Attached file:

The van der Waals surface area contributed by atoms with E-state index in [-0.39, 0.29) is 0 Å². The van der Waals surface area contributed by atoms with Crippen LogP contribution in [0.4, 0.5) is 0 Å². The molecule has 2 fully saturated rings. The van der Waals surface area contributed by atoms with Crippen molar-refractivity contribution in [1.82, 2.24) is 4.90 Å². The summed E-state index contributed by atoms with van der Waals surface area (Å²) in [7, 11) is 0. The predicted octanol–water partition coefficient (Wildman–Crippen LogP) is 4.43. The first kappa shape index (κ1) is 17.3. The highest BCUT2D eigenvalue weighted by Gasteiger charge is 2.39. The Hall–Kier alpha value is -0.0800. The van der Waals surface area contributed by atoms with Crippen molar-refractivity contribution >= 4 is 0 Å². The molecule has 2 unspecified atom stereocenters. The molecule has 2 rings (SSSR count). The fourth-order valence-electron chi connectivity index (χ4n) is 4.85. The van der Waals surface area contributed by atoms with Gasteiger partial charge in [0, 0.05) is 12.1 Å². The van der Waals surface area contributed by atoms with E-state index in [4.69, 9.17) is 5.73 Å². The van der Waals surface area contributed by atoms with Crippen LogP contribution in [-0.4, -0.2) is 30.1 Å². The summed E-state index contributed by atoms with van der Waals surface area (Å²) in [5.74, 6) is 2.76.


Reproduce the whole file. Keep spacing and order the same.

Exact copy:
The van der Waals surface area contributed by atoms with E-state index in [-0.39, 0.29) is 0 Å². The van der Waals surface area contributed by atoms with Crippen LogP contribution in [0.4, 0.5) is 0 Å². The molecule has 2 fully saturated rings. The van der Waals surface area contributed by atoms with Crippen molar-refractivity contribution in [1.82, 2.24) is 4.90 Å². The summed E-state index contributed by atoms with van der Waals surface area (Å²) in [7, 11) is 0. The predicted octanol–water partition coefficient (Wildman–Crippen LogP) is 4.43. The first kappa shape index (κ1) is 17.3. The highest BCUT2D eigenvalue weighted by Gasteiger charge is 2.39. The Hall–Kier alpha value is -0.0800. The van der Waals surface area contributed by atoms with Crippen molar-refractivity contribution >= 4 is 0 Å². The molecule has 2 unspecified atom stereocenters. The molecule has 2 rings (SSSR count). The fourth-order valence-electron chi connectivity index (χ4n) is 4.85. The van der Waals surface area contributed by atoms with Gasteiger partial charge in [0, 0.05) is 12.1 Å². The van der Waals surface area contributed by atoms with E-state index in [4.69, 9.17) is 5.73 Å². The van der Waals surface area contributed by atoms with Crippen LogP contribution in [-0.4, -0.2) is 30.1 Å². The summed E-state index contributed by atoms with van der Waals surface area (Å²) in [5.74, 6) is 2.76.